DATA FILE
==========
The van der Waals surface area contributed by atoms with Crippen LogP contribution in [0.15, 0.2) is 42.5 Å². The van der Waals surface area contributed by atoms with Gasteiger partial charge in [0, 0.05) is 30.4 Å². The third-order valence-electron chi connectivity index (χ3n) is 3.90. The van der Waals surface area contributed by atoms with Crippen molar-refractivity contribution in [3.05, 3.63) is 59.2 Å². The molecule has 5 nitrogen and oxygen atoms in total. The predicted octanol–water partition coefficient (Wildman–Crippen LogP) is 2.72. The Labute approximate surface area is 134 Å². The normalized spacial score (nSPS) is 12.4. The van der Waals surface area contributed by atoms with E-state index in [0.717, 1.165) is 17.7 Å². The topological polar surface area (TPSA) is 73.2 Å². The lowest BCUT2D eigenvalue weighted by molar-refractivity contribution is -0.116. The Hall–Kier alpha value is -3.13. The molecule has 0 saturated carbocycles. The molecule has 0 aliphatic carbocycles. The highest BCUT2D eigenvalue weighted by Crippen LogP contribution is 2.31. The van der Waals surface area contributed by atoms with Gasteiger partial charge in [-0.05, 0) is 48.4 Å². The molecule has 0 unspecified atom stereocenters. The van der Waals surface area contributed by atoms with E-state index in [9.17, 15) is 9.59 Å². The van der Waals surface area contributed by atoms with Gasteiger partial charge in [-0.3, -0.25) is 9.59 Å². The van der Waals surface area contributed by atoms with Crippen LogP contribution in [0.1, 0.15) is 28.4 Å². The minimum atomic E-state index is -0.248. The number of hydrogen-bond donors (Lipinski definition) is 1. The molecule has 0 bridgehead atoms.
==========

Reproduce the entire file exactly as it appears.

The van der Waals surface area contributed by atoms with Crippen LogP contribution in [0.15, 0.2) is 42.5 Å². The van der Waals surface area contributed by atoms with Gasteiger partial charge in [0, 0.05) is 30.4 Å². The third-order valence-electron chi connectivity index (χ3n) is 3.90. The van der Waals surface area contributed by atoms with Crippen molar-refractivity contribution in [3.05, 3.63) is 59.2 Å². The molecule has 5 nitrogen and oxygen atoms in total. The predicted octanol–water partition coefficient (Wildman–Crippen LogP) is 2.72. The Labute approximate surface area is 134 Å². The normalized spacial score (nSPS) is 12.4. The van der Waals surface area contributed by atoms with E-state index in [0.717, 1.165) is 17.7 Å². The topological polar surface area (TPSA) is 73.2 Å². The lowest BCUT2D eigenvalue weighted by molar-refractivity contribution is -0.116. The Hall–Kier alpha value is -3.13. The molecule has 0 saturated carbocycles. The molecule has 0 aliphatic carbocycles. The highest BCUT2D eigenvalue weighted by Crippen LogP contribution is 2.31. The van der Waals surface area contributed by atoms with Gasteiger partial charge in [-0.05, 0) is 48.4 Å². The molecule has 0 unspecified atom stereocenters. The van der Waals surface area contributed by atoms with E-state index in [9.17, 15) is 9.59 Å². The van der Waals surface area contributed by atoms with Gasteiger partial charge in [-0.3, -0.25) is 9.59 Å². The van der Waals surface area contributed by atoms with Crippen LogP contribution in [0.1, 0.15) is 28.4 Å². The minimum atomic E-state index is -0.248. The number of hydrogen-bond donors (Lipinski definition) is 1. The molecule has 0 bridgehead atoms.